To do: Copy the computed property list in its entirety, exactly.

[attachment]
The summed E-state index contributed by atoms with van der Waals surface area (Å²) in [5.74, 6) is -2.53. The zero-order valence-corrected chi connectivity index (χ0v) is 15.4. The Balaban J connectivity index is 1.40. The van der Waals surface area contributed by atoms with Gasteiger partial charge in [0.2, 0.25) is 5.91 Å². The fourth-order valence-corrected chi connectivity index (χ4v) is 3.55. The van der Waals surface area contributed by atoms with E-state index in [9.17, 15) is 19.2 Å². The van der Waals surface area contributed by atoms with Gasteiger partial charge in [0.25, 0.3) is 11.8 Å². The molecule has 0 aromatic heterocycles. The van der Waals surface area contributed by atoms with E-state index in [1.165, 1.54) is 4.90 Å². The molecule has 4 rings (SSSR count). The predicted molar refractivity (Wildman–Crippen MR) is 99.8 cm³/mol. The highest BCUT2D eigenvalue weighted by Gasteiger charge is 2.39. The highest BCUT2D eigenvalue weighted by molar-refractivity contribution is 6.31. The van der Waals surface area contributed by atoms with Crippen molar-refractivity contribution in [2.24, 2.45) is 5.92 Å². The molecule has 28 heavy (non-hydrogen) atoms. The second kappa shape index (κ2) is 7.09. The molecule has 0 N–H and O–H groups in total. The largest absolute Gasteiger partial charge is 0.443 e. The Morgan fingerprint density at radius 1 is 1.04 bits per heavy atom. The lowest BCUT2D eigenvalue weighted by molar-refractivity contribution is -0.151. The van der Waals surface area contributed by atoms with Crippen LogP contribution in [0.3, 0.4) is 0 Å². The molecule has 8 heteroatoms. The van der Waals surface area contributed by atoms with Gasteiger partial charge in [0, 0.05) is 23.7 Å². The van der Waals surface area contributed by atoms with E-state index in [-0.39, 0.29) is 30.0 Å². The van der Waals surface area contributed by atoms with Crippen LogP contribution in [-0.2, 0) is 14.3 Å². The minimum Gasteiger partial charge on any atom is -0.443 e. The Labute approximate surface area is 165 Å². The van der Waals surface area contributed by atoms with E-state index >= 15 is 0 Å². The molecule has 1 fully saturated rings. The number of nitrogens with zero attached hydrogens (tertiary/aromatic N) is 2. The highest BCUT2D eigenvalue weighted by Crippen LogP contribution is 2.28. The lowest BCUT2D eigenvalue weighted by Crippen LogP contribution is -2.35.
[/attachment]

The summed E-state index contributed by atoms with van der Waals surface area (Å²) in [5.74, 6) is -2.53. The zero-order valence-corrected chi connectivity index (χ0v) is 15.4. The Balaban J connectivity index is 1.40. The van der Waals surface area contributed by atoms with Gasteiger partial charge in [0.2, 0.25) is 5.91 Å². The fourth-order valence-corrected chi connectivity index (χ4v) is 3.55. The van der Waals surface area contributed by atoms with E-state index in [9.17, 15) is 19.2 Å². The van der Waals surface area contributed by atoms with Gasteiger partial charge in [0.25, 0.3) is 11.8 Å². The molecule has 0 aromatic heterocycles. The van der Waals surface area contributed by atoms with E-state index in [1.165, 1.54) is 4.90 Å². The molecule has 4 rings (SSSR count). The predicted molar refractivity (Wildman–Crippen MR) is 99.8 cm³/mol. The highest BCUT2D eigenvalue weighted by Gasteiger charge is 2.39. The highest BCUT2D eigenvalue weighted by molar-refractivity contribution is 6.31. The van der Waals surface area contributed by atoms with Crippen molar-refractivity contribution in [2.24, 2.45) is 5.92 Å². The molecule has 28 heavy (non-hydrogen) atoms. The second kappa shape index (κ2) is 7.09. The molecule has 0 N–H and O–H groups in total. The largest absolute Gasteiger partial charge is 0.443 e. The Morgan fingerprint density at radius 1 is 1.04 bits per heavy atom. The lowest BCUT2D eigenvalue weighted by molar-refractivity contribution is -0.151. The van der Waals surface area contributed by atoms with Crippen LogP contribution in [0.3, 0.4) is 0 Å². The molecule has 8 heteroatoms. The van der Waals surface area contributed by atoms with Gasteiger partial charge in [0, 0.05) is 23.7 Å². The van der Waals surface area contributed by atoms with E-state index in [-0.39, 0.29) is 30.0 Å². The van der Waals surface area contributed by atoms with Crippen LogP contribution in [-0.2, 0) is 14.3 Å². The minimum Gasteiger partial charge on any atom is -0.443 e. The Labute approximate surface area is 165 Å². The van der Waals surface area contributed by atoms with E-state index >= 15 is 0 Å². The molecule has 1 fully saturated rings. The number of nitrogens with zero attached hydrogens (tertiary/aromatic N) is 2. The highest BCUT2D eigenvalue weighted by Crippen LogP contribution is 2.28. The lowest BCUT2D eigenvalue weighted by Crippen LogP contribution is -2.35.